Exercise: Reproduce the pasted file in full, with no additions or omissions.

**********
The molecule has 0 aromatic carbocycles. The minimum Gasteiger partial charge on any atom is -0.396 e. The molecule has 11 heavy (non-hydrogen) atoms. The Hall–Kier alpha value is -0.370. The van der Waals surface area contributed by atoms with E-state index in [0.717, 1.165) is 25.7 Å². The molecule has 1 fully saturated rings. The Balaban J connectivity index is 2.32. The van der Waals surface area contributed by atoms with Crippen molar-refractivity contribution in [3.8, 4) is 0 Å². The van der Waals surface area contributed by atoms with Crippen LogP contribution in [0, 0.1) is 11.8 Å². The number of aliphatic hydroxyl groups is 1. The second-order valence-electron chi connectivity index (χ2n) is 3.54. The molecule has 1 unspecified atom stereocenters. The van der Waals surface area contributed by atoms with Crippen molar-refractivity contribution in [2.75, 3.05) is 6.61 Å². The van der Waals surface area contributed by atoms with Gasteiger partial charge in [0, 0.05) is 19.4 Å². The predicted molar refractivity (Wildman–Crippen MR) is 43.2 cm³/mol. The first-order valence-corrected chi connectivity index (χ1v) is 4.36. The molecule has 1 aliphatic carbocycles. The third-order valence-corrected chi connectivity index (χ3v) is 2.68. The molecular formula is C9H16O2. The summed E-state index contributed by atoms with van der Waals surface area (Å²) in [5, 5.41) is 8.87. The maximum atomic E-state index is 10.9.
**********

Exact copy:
The molecule has 0 aromatic carbocycles. The minimum Gasteiger partial charge on any atom is -0.396 e. The molecule has 11 heavy (non-hydrogen) atoms. The Hall–Kier alpha value is -0.370. The van der Waals surface area contributed by atoms with E-state index in [0.717, 1.165) is 25.7 Å². The molecule has 1 fully saturated rings. The Balaban J connectivity index is 2.32. The van der Waals surface area contributed by atoms with Crippen molar-refractivity contribution in [3.8, 4) is 0 Å². The van der Waals surface area contributed by atoms with Crippen LogP contribution in [0, 0.1) is 11.8 Å². The number of aliphatic hydroxyl groups is 1. The second-order valence-electron chi connectivity index (χ2n) is 3.54. The molecule has 1 unspecified atom stereocenters. The van der Waals surface area contributed by atoms with Crippen molar-refractivity contribution in [2.75, 3.05) is 6.61 Å². The van der Waals surface area contributed by atoms with Gasteiger partial charge in [0, 0.05) is 19.4 Å². The predicted molar refractivity (Wildman–Crippen MR) is 43.2 cm³/mol. The first-order valence-corrected chi connectivity index (χ1v) is 4.36. The molecule has 1 aliphatic carbocycles. The third-order valence-corrected chi connectivity index (χ3v) is 2.68. The molecular formula is C9H16O2. The summed E-state index contributed by atoms with van der Waals surface area (Å²) in [5, 5.41) is 8.87. The maximum atomic E-state index is 10.9.